Date: Tuesday, August 25th, 2009, 08:35
With Apple’s Mac OS X 10.6 “Snow Leopard” operating system en route for Friday, the company has posted full links to the required specs here:
If you’re hanging on to a Mac from before 2006, you may not like it, as the specs require the following:
-An Apple computer with an Intel Processor
-1GB of Memory (RAM)
-5GB of hard drive space (Storage)
-DVD drive for installation
While the DVD drive is mentioned, it is not actually required to install Leopard though will make things easier. You can use another computer’s drive or a disk image to install Snow Leopard. While previous versions of OS X have required you to boot from the installation media, Snow Leopard copies the installer files from the media to the hard drive and then installs from there.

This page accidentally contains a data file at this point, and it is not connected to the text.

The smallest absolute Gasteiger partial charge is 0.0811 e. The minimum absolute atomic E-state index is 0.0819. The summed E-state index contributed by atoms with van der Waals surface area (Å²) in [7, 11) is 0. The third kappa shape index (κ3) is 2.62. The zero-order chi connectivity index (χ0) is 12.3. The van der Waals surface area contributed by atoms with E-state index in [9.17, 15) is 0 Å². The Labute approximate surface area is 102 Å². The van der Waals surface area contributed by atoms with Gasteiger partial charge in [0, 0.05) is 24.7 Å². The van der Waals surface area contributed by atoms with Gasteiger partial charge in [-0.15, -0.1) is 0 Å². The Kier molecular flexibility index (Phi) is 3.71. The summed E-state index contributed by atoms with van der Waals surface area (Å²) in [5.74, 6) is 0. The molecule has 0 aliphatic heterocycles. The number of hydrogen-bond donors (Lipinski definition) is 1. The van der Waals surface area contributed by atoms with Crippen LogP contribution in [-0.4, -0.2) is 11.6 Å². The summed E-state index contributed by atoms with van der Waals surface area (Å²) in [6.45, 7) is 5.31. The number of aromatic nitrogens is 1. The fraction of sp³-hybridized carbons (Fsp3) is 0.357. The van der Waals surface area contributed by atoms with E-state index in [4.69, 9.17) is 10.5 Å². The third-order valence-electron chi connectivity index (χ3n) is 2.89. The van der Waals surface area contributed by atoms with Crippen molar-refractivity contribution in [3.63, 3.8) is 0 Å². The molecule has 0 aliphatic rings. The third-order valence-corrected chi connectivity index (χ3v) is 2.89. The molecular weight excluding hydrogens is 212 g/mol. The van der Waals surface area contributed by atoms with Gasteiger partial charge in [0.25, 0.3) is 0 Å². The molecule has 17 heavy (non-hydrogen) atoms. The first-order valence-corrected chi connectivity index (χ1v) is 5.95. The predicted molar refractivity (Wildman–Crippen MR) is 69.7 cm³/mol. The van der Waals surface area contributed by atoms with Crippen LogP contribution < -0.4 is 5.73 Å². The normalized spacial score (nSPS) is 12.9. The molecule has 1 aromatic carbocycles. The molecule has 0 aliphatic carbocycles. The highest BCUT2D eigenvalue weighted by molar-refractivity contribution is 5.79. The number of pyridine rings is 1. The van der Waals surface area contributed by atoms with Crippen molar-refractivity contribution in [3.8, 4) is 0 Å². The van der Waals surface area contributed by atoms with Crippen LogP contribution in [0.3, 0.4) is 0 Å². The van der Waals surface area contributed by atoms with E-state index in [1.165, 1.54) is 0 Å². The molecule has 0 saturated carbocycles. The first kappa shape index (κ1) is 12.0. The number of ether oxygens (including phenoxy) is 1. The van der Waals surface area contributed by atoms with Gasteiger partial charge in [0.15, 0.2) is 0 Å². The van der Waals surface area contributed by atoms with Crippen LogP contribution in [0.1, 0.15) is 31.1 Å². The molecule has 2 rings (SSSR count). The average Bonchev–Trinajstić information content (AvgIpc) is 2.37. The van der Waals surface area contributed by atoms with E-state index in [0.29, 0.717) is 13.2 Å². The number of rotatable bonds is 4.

According to MacFixIt, Snow Leopard will not run on any PowerPC system, even PowerPC G5 systems that are 64-bit capable. If you have a PowerBook G4, iBook G4, PowerMac G4, Mac Mini (G4), iMac G4, iMac G5, or PowerMac G5, do not buy Snow Leopard since you will not be able to install it. Apple has split away from PowerPC, and while there are technical reasons for why the 64-bit architecture in the PowerPC will not work with the latest OS, the fact that Apple has switched architectures is the primary reason for the drop in support.
You can check to see what kind of processor you have by opening “System Profiler” in your “Utilities” folder and highlighting the “Hardware” section. The processor should be identified in there. Alternatively you can enter the command “machine” in the terminal to see what kind of processor you have. If the output contains “PPC” in the name, then you have a PowerPC processor:
You may now run into the streets flailing your arms, screaming and inquiring after the nearest store which sells torches and pitchforks with which to wave angrily at Apple…